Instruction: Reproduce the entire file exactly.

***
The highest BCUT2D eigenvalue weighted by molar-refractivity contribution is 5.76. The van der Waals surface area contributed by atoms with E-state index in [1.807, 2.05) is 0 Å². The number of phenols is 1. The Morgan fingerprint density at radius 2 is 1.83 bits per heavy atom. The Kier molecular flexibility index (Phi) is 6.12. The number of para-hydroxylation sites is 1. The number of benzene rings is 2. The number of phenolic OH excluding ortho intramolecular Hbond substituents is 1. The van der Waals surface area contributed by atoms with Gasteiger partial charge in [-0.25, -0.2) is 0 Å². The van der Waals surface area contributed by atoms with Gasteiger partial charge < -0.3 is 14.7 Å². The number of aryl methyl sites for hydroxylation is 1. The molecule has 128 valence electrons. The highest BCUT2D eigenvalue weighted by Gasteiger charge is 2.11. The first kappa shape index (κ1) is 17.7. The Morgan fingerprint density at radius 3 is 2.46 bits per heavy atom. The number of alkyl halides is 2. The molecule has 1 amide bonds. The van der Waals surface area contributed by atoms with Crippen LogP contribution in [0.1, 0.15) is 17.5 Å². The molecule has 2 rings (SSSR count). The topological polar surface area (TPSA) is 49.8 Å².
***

The highest BCUT2D eigenvalue weighted by molar-refractivity contribution is 5.76. The van der Waals surface area contributed by atoms with E-state index in [1.807, 2.05) is 0 Å². The number of phenols is 1. The Morgan fingerprint density at radius 2 is 1.83 bits per heavy atom. The Kier molecular flexibility index (Phi) is 6.12. The number of para-hydroxylation sites is 1. The number of benzene rings is 2. The number of phenolic OH excluding ortho intramolecular Hbond substituents is 1. The van der Waals surface area contributed by atoms with Gasteiger partial charge in [-0.25, -0.2) is 0 Å². The van der Waals surface area contributed by atoms with Gasteiger partial charge < -0.3 is 14.7 Å². The number of aryl methyl sites for hydroxylation is 1. The molecule has 128 valence electrons. The highest BCUT2D eigenvalue weighted by Gasteiger charge is 2.11. The first kappa shape index (κ1) is 17.7. The Morgan fingerprint density at radius 3 is 2.46 bits per heavy atom. The number of alkyl halides is 2. The molecule has 1 amide bonds. The van der Waals surface area contributed by atoms with Crippen LogP contribution in [0.1, 0.15) is 17.5 Å². The molecule has 2 rings (SSSR count). The topological polar surface area (TPSA) is 49.8 Å².